Citrus, My Love was commissioned by Stuart Pimsler for the dance of the same name. It is in 8 scenes and is scored for Klucevsek’s accordion accompanied by his personally chosen Bantam Orchestra. Klucevsek describes the music on this album as representing his transition from hard core minimalism to a more melody driven style and this is the missing link, the “hole” to which I referred in the Beatles metaphor in the title of this review.
For those who already appreciate Klucevsek’s work this album is a must have. To those who have not gotten to know this unique talent this is a good place to start.
For those seeking to get more deeply into Klucevsek’s work (a worthwhile endeavor) and to provide a perspective on the range of this artist’s work I’m appending a discography (shamelessly lifted and updated from the Free Reed Journal) :
Scenes from a Mirage (Review) Who Stole the Polka? (out-of-print) Flying Vegetables of the Apocalypse (Experimental Intermedia) Polka Dots & Laser Beams (out-of-print) Manhattan Cascade (CRI) Transylvanian Softwear (Starkland) Citrus, My Love (Starkland) Stolen Memories (Tzadik) Altered Landscapes (out-of-print) Accordance with Alan Bern (Winter & Winter) Free Range Accordion (Starkland) The Heart of the Andes (Winter & Winter) Tales from the Cryptic with Phillip Johnston (Winter & Winter) Notefalls with Alan Bern (Winter & Winter) Song of Remembrance (Tzadik) Dancing On the Volcano (Tzadik) The Multiple Personality Reunion Tour (Innova) Polka From The Fringe (Starkland) Teetering On the Verge of Normalcy (Starkland)
Great Jewish Music: Burt Bacharach, Who Gets the Guy?, This Guy’s in Love With You (Tzadik) Planet Squeezebox, The Grass, It Is Blue, Ellipsis Arts Legends of Accordion, Awakening (Rhino) The Composer-Performer, Samba D Hiccup (CRI) Koroshi No Blues, Sukiyaki Etoufee, Maki Gami Koechi (Toshiba EMI) Norwegian Wood, Monk’s Intermezzo, Aki Takahashi (Toshiba EMI) Music by Lukas Foss, Curriculum Vitae (CRI) Here and Now, Oscillation No. 2, Relache (Callisto) A Haymish Groove, Transylvanian Softwear (Extraplatte) A Confederacy of Dances, Vol. I. Sylvan Steps (Einstein) A Classic Guide to No Man’s Land, Samba D Hiccup (No Man’s Land)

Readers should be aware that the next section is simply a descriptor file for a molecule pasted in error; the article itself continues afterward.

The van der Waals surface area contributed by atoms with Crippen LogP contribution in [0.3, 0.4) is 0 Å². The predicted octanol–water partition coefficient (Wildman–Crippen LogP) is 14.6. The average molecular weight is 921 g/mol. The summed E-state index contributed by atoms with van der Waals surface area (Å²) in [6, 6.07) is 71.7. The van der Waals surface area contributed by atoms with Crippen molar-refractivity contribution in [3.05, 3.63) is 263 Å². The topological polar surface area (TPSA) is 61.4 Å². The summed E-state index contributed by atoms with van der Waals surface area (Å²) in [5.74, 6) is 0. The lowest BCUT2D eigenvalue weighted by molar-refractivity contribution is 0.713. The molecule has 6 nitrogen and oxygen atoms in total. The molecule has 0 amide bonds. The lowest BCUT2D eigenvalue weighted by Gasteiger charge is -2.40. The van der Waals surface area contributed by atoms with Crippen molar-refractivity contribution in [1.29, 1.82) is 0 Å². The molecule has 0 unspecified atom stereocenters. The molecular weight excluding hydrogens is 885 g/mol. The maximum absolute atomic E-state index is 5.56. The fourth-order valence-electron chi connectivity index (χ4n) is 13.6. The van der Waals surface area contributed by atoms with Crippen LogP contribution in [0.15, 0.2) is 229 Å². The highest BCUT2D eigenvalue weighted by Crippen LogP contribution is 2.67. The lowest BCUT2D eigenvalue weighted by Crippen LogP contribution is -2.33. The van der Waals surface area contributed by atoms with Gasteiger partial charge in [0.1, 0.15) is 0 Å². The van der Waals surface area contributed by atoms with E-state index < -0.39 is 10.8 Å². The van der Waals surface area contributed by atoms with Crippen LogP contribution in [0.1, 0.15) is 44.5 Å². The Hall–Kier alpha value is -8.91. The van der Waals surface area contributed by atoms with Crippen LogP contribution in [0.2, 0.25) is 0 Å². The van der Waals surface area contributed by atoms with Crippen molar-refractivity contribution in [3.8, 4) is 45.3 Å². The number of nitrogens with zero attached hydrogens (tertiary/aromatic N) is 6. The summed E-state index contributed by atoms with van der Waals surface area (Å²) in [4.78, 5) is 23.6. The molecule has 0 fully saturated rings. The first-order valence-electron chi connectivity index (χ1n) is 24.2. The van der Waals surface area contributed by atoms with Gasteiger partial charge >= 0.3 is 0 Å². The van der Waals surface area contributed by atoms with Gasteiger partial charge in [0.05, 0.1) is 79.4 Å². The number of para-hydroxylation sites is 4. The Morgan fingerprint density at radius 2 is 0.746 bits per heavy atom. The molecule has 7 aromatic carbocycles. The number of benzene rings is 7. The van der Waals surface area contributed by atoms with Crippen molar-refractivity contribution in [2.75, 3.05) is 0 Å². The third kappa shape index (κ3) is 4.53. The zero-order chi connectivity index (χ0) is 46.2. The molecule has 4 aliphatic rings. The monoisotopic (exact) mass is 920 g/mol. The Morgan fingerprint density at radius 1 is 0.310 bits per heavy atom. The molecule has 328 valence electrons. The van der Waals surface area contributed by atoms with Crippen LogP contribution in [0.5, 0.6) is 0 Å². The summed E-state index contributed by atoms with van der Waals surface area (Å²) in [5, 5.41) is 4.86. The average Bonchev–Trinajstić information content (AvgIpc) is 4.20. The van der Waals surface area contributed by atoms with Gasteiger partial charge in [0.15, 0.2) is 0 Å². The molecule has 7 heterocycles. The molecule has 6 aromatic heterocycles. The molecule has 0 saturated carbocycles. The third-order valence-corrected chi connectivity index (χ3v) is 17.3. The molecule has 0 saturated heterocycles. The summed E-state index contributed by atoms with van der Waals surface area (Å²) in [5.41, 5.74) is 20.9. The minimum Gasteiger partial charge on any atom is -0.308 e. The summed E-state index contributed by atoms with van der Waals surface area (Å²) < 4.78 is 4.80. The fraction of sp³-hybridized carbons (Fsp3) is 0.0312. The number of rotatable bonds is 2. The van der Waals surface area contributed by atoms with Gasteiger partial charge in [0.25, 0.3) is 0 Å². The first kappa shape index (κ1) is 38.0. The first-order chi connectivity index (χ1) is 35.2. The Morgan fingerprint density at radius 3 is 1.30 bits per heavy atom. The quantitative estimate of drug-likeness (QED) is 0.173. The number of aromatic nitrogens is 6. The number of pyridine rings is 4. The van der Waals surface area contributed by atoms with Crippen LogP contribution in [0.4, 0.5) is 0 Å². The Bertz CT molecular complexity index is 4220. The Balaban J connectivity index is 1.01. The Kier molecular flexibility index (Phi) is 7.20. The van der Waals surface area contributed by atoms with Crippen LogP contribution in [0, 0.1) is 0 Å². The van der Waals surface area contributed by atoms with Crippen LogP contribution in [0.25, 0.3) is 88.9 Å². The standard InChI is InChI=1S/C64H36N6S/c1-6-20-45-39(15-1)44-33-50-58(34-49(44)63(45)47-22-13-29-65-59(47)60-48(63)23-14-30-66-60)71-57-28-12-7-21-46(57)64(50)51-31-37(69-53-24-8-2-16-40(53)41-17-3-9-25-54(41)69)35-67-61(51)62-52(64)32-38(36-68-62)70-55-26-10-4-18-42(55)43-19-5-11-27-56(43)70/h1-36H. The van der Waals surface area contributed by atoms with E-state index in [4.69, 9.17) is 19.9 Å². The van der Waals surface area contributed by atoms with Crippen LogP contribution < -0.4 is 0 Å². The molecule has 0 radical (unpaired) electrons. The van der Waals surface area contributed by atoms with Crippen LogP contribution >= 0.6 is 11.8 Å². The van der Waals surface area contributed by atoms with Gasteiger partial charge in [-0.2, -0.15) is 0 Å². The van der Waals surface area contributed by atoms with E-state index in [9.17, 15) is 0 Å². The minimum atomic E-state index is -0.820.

WITH JOHN ZORN
The Big Gundown (Nonesuch Icon) Cobra (Hat Art) Lost in the Stars: The Music of Kurt Weill, Der Kleine Leutnant Des Lieben Gottes (A&M)
On Edge (Mode) Open Boundaries, Parterre (Minnesota Composers Forum McKnight Recording) Pauline Oliveros: The Well and The Gentle (Hat Art)
Laurie Anderson: Bright Red (Warner Bros) Anthony Braxton: Four Ensemble Compositions, 1992(Black Saint) Mary Ellen Childs: Kilter (XI) Anthony Coleman: Disco by Night (Avante) Nicolas Collins: It Was a Dark and Stormy Night (Trace Elements) Fast Forward: Same Same (XI) Bill Frisell: Have A Little Faith (Elektra Musician) David Garland: Control Songs (Review) Robin Holcomb: Rockabye (Elektra Musician) Guy Klucevsek/Pauline Oliveros: Sounding/Way, private cassette release (out-of-print) Orchestra of Our Time: Virgil Thomson, Four Saints in Three Acts (Nonesuch) Bobby Previte: Claude’s Late Morning (Gramavision)